Black Author Learns Her Grandfather Was Schindler's List Nazi Villian

Black Author Learns Her Grandfather Was Schindler's List Nazi Villian

Jennifer Teege's memoir, “My Grandfather Would Have Shot Me: A Black Woman Discovers Her Family’s Nazi Past," is due out in the U.S. in April.

Published February 13, 2015

Seven years ago, Jennifer Teege was visiting a German library in search of books on depression, but what she found instead was a title that shed light on her biological mother, Israeli newspaper Haaretz reports.

After spotting a photograph of her mother on a book cover, Teege, a German-born black woman who was given up for adoption as a child, then launched a long investigation into the origins of her birth family. Her probe led to a powerful truth: the notorious Nazi war criminal Amon Goeth was her maternal grandfather.

Actor Ralph Fiennes played the villainous historical figure in Steven Spielberg's Academy Award-winning film Schindler's List.

Teege, 44, penned the details of her heavy exploration in the memoir My Grandfather Would Have Shot Me: A Black Woman Discovers Her Family's Nazi Past, which is due out in the United States in April.

"I knew almost nothing about the life of my biological mother, nor did my adoptive family," she told Haaretz. "I hoped to find answers to questions that had disturbed me and to the depression I had suffered from. The second shock was the information about my grandfather’s deeds."

Goeth garnered the nickname "Butcher of Plaszow" by perpetrating a number of atrocities at the Poland concentration camp, like shooting inmates from his porch every morning and having two dogs that were trained to attack prisoners at his command. Accused of genocide, including responsibility for the death of more than 10,000 people, he faced a post-war trial for his crimes and was hanged in September 1946.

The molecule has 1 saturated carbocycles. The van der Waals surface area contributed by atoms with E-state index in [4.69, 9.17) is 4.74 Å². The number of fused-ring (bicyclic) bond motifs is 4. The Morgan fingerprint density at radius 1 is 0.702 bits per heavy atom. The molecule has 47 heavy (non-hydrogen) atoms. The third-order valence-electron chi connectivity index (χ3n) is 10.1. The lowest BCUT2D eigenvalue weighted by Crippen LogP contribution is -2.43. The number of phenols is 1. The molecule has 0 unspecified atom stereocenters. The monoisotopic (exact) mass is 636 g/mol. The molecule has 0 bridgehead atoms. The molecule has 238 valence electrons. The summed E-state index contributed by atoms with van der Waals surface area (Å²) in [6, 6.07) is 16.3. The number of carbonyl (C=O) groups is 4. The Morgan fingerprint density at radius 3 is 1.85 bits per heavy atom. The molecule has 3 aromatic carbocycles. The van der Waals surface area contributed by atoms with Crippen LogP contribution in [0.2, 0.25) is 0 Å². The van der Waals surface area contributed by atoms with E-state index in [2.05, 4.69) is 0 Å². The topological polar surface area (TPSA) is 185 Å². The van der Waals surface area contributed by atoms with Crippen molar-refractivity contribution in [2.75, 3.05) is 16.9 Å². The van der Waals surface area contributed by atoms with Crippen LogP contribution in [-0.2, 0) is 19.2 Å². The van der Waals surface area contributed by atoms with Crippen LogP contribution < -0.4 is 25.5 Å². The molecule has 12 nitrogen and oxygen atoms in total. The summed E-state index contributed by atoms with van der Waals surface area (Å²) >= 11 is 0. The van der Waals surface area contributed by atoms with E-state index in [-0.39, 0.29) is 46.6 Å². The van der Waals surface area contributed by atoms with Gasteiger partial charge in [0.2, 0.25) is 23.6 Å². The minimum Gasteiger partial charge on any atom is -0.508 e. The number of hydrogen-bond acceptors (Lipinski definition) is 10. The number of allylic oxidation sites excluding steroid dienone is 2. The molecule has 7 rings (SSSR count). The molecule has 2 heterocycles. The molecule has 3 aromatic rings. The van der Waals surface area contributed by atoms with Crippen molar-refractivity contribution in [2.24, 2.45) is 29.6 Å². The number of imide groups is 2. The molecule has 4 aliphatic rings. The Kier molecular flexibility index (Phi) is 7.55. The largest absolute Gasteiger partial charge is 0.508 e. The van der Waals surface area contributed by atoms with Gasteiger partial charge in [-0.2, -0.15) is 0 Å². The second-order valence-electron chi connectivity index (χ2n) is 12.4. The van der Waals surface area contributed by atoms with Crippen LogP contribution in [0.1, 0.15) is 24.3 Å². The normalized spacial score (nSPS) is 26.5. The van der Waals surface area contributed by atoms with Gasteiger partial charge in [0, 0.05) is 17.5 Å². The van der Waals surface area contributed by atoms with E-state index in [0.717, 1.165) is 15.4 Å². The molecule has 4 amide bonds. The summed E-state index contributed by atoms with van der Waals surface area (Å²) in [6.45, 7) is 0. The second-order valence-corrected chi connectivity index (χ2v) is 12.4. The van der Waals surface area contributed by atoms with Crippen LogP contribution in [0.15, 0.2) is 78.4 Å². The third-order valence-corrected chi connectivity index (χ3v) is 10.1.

Following the publication of her memoir in Germany (titled Amon), Teege spoke with a number of Holocaust survivors and has also visited the memorial monument for the Plaszow camp to honor the victims.

“I am first of all Jennifer and not first of all Amon Goeth’s granddaughter," she told Haaretz. "The survivors who were in contact with me see me differently. I am so different from the figure of my grandfather. Some of them, who were in touch with me after the book came out in German, responded very warmly and said that reading my story was a kind of closing of the circle for them.”

The mother of two lives with her husband in Germany. Her memoir was recently translated into Hebrew, so she plans to witness the book's reception first-hand in Israel, where she studied and worked for five years.

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 (Photo: OLIVER HARDT/AFP/Getty Images)

Written by Patrice Peck

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